The scene at the theater between the actress and her lover, in which he kisses the ribbons on the back of her dress without her knowing, is part of a motif that occurs throughoutThe Age of Innocence. While watching the scene, Archer feels that it has a certain personal symbolic meaning for him, but he is unable to articulate exactly what it means. Because he does not consider Ellen as a lover, he concludes that the scene must have reminded him of Ellen's dramatic and vivacious personality. It is not until late in the book that we (and perhaps Archer) come to realize that this scene is part of a larger pattern. At Newport, Archer sees Ellen standing near the shore with her back turned, yet leaves without her noticing. At the very end of the novel, Archer stands on the street below her Paris apartment, but leaves without seeing her. This theme of missed communication, or a failure to connect, serves to emphasize the fact that an affair between Archer and Ellen is fraught with difficulties, if it is not outrightly impossible.

In addition to giving these scenes a poignant symbolism, Wharton also gives her characters symbolic meanings. In chapter 14, we meet Archer's friend Ned Winsett. While Ned is an interesting conversationalist and an insightful social critic, he is not a part of Archer's elite class. In fact, he is in many ways a failure; he was unable to make a career for himself as a man of letters (a creative freelance writer) and now he works as a journalist. Archer values Ned's opinions on Old New York, yet he also finds Ned's life to be equally narrow and confining. Thus Ned serves as a reminder to Archer that there is no perfect alternative to the rigid social structure of high society. Ned symbolizes both the freedom from social confines and the tremendous costs of living outside the system.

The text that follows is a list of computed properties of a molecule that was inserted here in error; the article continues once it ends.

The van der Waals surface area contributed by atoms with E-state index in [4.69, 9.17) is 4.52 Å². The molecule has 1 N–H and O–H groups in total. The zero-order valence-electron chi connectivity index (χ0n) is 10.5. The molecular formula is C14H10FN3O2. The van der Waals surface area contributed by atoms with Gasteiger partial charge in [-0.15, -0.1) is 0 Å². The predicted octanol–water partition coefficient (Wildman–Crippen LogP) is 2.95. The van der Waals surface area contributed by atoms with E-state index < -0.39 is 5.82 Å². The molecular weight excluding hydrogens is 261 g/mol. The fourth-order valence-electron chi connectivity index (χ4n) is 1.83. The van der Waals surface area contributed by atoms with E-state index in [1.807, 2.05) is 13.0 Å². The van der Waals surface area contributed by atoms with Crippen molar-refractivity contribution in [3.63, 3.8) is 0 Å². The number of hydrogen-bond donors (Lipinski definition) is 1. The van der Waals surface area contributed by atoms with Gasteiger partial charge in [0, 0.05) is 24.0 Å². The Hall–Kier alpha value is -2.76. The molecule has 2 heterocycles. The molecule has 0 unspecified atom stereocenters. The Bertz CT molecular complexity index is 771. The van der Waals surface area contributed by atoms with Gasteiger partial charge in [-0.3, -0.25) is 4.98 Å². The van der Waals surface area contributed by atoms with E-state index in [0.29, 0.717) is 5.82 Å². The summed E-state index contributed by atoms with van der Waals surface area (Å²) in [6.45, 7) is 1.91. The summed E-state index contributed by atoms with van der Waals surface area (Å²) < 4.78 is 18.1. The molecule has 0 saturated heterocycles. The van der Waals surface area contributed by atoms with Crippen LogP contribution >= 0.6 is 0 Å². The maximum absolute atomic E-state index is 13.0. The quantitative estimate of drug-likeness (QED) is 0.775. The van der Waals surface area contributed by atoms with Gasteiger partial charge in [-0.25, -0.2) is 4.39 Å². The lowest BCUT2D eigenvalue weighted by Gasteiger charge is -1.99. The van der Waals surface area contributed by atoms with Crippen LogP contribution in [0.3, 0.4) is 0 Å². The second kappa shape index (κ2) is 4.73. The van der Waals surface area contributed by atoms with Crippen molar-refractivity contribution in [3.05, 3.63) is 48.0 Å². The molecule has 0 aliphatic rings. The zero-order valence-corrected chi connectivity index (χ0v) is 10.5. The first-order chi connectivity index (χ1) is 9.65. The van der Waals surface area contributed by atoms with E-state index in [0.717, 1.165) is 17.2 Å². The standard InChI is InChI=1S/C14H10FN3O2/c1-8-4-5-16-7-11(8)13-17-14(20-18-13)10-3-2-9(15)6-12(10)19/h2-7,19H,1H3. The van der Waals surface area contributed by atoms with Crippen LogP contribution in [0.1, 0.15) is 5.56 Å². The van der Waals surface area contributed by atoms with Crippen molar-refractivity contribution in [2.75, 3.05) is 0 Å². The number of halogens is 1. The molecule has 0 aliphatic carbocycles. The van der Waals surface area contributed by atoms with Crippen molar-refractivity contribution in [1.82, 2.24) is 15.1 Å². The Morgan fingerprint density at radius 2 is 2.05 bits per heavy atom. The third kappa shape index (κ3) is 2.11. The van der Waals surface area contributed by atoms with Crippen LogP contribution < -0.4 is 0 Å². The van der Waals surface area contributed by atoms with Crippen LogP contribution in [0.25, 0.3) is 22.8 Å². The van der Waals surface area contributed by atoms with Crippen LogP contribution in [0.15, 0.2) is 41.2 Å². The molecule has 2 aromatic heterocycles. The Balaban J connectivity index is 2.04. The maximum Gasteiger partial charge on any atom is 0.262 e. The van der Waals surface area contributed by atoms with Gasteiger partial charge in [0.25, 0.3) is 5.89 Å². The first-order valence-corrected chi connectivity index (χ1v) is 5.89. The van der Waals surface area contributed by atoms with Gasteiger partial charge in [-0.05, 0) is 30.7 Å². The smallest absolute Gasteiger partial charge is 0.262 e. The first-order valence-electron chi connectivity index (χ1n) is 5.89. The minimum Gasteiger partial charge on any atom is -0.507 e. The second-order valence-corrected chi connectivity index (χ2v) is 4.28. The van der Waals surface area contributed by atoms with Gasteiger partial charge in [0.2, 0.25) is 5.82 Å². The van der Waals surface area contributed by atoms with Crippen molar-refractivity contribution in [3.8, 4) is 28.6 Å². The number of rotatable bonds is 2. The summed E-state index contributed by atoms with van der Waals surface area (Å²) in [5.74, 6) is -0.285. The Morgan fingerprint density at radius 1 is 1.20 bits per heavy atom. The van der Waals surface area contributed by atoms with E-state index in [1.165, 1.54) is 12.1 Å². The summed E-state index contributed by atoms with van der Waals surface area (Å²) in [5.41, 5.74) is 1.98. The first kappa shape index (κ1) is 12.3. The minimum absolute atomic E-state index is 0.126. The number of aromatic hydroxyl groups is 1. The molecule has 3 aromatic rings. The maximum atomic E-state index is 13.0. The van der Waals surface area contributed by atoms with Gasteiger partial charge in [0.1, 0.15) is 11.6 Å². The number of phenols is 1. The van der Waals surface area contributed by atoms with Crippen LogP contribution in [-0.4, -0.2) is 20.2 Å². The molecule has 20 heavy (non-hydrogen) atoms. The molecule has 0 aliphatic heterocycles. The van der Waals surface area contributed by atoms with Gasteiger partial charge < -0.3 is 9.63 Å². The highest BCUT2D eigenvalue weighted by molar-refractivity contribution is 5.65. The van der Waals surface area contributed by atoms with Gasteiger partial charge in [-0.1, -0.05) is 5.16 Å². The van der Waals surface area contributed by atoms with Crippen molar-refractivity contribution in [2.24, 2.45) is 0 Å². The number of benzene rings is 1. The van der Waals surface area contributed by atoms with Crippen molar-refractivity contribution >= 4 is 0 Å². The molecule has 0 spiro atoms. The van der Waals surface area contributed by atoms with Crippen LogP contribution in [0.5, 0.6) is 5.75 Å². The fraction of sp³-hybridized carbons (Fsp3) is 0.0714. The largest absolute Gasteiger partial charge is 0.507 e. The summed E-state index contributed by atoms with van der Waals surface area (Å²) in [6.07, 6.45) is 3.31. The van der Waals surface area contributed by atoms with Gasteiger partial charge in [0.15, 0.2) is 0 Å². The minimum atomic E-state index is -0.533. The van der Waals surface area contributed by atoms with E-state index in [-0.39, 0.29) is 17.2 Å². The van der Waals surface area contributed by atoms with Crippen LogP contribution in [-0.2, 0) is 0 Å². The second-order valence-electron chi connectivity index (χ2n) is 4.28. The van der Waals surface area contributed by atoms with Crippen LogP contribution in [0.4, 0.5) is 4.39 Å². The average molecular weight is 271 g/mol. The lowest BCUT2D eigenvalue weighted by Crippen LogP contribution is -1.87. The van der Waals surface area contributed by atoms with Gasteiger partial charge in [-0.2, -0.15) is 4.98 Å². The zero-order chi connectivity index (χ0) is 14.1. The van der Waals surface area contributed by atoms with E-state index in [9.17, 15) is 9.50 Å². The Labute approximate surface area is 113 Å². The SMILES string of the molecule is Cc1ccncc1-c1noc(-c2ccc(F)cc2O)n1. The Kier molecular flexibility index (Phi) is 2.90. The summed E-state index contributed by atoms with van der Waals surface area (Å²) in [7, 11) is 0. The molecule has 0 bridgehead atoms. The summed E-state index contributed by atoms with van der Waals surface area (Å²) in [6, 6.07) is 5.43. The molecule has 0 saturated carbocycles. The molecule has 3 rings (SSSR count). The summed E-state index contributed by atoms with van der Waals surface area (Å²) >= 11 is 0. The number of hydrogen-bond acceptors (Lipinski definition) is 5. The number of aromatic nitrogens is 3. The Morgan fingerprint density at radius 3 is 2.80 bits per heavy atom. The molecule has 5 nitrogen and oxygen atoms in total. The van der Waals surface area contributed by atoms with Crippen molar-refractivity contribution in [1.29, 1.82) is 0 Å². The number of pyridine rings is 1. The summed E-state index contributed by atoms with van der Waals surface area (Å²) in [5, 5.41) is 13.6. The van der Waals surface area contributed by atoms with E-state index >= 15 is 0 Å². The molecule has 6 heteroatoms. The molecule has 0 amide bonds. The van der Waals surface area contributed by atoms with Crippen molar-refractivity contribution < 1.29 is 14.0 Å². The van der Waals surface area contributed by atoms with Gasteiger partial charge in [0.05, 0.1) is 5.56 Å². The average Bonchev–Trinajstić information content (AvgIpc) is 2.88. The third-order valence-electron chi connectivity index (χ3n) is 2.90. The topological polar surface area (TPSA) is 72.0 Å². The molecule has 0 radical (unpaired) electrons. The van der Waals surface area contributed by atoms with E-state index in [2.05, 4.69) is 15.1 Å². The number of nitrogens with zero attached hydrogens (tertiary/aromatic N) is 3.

Setting also takes on increasing importance in these chapters. In rapidly changing the scene from New York to Skuytercliff to St. Augustine, Wharton indicates a change in her characters attitudes or temperaments. For Ellen, spending the weekend at Skuytercliff allows her to temporarily escape the dreary and confining realities of New York. She explains to Archer in her letter that she is "running away." Archer leaves New York for Hudson on a whim, with very little explanation, in order to see Ellen. Unsatisfied with their meeting, during which he both realizes his love for Ellen and the barriers to such a potential relationship, he abruptly departs for St. Augustine. There, he instead seeks to be reunited with May and affirm his own feelings for her.

It is also significant that Archer's feelings for Ellen become explicit at Skuytercliff and not New York. In fact, many of the key interactions between them occur outside of New York. In this way, Archer connects his love for Ellen with an escape from the confines of New York. In Book Two he will express a wish to run away to the Far East with Ellen, or to at least go to a place where labels like "mistress" or "adultery" don't exist. To Archer, a voyage away from New York represents the ultimate freedom.